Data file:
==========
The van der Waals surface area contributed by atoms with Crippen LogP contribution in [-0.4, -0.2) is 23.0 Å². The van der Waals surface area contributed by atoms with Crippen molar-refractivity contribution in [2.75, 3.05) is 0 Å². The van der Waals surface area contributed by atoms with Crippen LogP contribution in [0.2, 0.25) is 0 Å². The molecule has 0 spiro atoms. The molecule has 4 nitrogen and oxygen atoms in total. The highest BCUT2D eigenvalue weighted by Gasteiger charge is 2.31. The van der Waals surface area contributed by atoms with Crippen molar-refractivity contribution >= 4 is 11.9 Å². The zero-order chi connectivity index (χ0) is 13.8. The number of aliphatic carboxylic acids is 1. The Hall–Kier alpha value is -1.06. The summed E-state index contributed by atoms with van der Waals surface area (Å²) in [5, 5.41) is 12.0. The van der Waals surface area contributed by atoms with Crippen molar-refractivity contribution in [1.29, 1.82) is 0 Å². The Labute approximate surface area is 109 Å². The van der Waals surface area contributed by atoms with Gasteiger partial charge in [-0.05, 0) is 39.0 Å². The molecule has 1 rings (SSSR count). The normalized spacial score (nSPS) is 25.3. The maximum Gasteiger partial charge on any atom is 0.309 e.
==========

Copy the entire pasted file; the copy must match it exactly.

The van der Waals surface area contributed by atoms with Crippen LogP contribution in [-0.4, -0.2) is 23.0 Å². The van der Waals surface area contributed by atoms with Crippen molar-refractivity contribution in [2.75, 3.05) is 0 Å². The van der Waals surface area contributed by atoms with Crippen LogP contribution in [0.2, 0.25) is 0 Å². The molecule has 0 spiro atoms. The molecule has 4 nitrogen and oxygen atoms in total. The highest BCUT2D eigenvalue weighted by Gasteiger charge is 2.31. The van der Waals surface area contributed by atoms with Crippen molar-refractivity contribution >= 4 is 11.9 Å². The zero-order chi connectivity index (χ0) is 13.8. The number of aliphatic carboxylic acids is 1. The Hall–Kier alpha value is -1.06. The summed E-state index contributed by atoms with van der Waals surface area (Å²) in [5, 5.41) is 12.0. The van der Waals surface area contributed by atoms with Crippen molar-refractivity contribution in [1.29, 1.82) is 0 Å². The Labute approximate surface area is 109 Å². The van der Waals surface area contributed by atoms with Gasteiger partial charge in [-0.05, 0) is 39.0 Å². The molecule has 1 rings (SSSR count). The normalized spacial score (nSPS) is 25.3. The maximum Gasteiger partial charge on any atom is 0.309 e.